At first glance, it looks like the Oakland Raiders are Super Bowl contenders. They're 6-2 and have one of the best offenses in all of football. Derek Carr is a legitimate MVP candidate with his dynamic wide receiver duo of Michael Crabtree and Amari Cooper. The Raiders' rushing attack has been much better this season, too, which makes one wonder: Do they have a real chance of winning a title?
As bizarre as it sounds, not if they continue to play the way they have been, beginning with Jack Del Rio's job as the head coach. The Raiders are both the best- and worst-coached team in the NFL, and it's going to be their Achilles' heel down the stretch.
Sunday's wild overtime win over the Tampa Bay Buccaneers was a perfect example of just how undisciplined and poorly managed the Raiders are, despite Del Rio helping them win multiple games with gutsy calls and his risk-taking methods.
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The Raiders were flagged 23 times for 200 yards against the Buccaneers, the former being a new NFL record. As large as those numbers are, they were mostly avoidable. Rookie safety Karl Joseph was flagged for a helmet-to-helmet hit deep downfield on an incompletion, costing the Raiders 15 yards and a first down. Later in the game, he easily could have been called for another one, but the officials missed it.
In overtime, Amari was called for unnecessary roughness for smacking a defender in the helmet after a reception. Sure, it was a ticky-tack call, but the flag cost Oakland good field position, which led to a missed field goal by Sebastian Janikowski. Had it not been for the flag, the Raiders would have had second-and-6 from the 19 instead of first-and-21 from the 34.
These are just a few of the penalties that cost the Raiders significantly, in addition to offensive pass interference on Crabtree that cost Oakland a touchdown, forcing them to settle for a field goal. It's become a huge problem for the Raiders this season, and they've committed 20 more penalties than any other team in the NFL.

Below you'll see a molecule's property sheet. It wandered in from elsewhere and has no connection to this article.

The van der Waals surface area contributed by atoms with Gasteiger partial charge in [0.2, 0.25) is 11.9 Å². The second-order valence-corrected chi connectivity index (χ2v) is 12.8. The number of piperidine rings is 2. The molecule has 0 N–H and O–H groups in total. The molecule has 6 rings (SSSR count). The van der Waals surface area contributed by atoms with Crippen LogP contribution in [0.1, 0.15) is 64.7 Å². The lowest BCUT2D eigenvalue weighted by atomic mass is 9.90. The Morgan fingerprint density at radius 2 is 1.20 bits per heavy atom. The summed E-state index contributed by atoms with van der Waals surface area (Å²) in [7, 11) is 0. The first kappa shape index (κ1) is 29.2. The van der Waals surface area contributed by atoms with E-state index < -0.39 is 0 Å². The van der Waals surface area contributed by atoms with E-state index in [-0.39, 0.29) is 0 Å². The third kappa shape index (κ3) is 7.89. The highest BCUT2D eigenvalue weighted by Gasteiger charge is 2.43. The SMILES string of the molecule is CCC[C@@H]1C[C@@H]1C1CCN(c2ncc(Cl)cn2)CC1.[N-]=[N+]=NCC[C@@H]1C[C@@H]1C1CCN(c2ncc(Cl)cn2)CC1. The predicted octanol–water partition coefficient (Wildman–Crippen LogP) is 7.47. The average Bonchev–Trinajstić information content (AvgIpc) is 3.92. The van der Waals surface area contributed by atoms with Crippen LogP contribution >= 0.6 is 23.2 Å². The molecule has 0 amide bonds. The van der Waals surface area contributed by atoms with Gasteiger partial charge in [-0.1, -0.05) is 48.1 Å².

Del Rio didn't even have an explanation for Oakland's staggering number of infractions, saying this:
"I don't have an answer for you on why there were so many penalties. … Those kinds of mistakes cannot happen. The pre-snap things, mistakes like that, the inability to substitute properly -- that is unacceptable. When you're out there battling and you get called for a hold, it could happen. We want to compete and be aggressive so they will happen, but the other stuff has to be eliminated."
The historic number of penalties are obviously a major concern, but Del Rio has other issues, too.
He lost an absolutely pointless challenge early in the game Sunday when he wanted the spot of the ball checked by the officials. He lost a timeout as a result, for no apparent reason.
Even worse, the Raiders' clock management was atrocious at the end of regulation. Following a 10-yard completion to Crabtree, Del Rio let the clock run for 24 seconds before the next play.
He had two timeouts to use.
After an incompletion by Carr, Del Rio opted to call a timeout … when the clock was already stopped. The Raiders were forced to settle for a 50-plus yard field-goal attempt to win it, which was missed by Janikowski. Had they managed the clock even somewhat decent in that situation, they would have won that game in regulation.
I'm not suggesting that Del Rio has been all bad for the Raiders. He's been terrific at times, too. Just take Sunday's win for example. Facing a fourth-and-4 with 1:55 remaining in overtime from the Buccaneers' 41-yard line, Del Rio kept his punter on the sideline and went for it. Carr completed a pass to Seth Roberts, who broke a tackle and took it to the end zone for a walk-off win -- because of course he did.
Del Rio's gutsy calls began in Week 1, when -- trailing by a point -- he had his team attempt a two-point conversion with less than a minute to play. Carr found Crabtree in the corner of the end zone to win the game. Who knows whether the Raiders would have come away with the same result had Del Rio opted for a PAT instead and taken the game into overtime.
One month later, Del Rio did it again. Against the Chargers in Week 5, he put the ball in his quarterback's hands another time. On fourth-and-2 from the 21-yard line, trailing by four, Carr threw a touchdown pass to, who else, Crabtree to take a three-point lead Oakland would never relinquish.
Had any of these three decisions not gone perfectly to plan, the Raiders easily could have lost all three of those games -- or at least tied the most recent one. Had Carr not won the game with outstanding throws to his receivers, Del Rio would look like a daring coach who takes far too many risks.
Instead, he looks like a genius despite Carr being the one actually making the incredibly difficult plays in do-or-die situations. That's partly what makes both of them so great, though. Del Rio puts the ball in his quarterback's hands, and Carr almost never lets him down.
The Raiders are 6-2, but they could easily be 4-4 or worse. Among teams with a 4-2-1 or better record, Oakland has the worst point differential (plus-12). Only the Texans are worse (minus-30) among teams with at least five wins. Oakland has won just one game by more than a touchdown, which came against the putrid Jaguars. That does show the Raiders' ability to win close games, but it also emphasizes their inability to handily beat bad teams.
Unless Del Rio can fix the Raiders' discipline problems, they're going to begin losing close games. You can only overcome so many double-digit-penalty games and continue to win.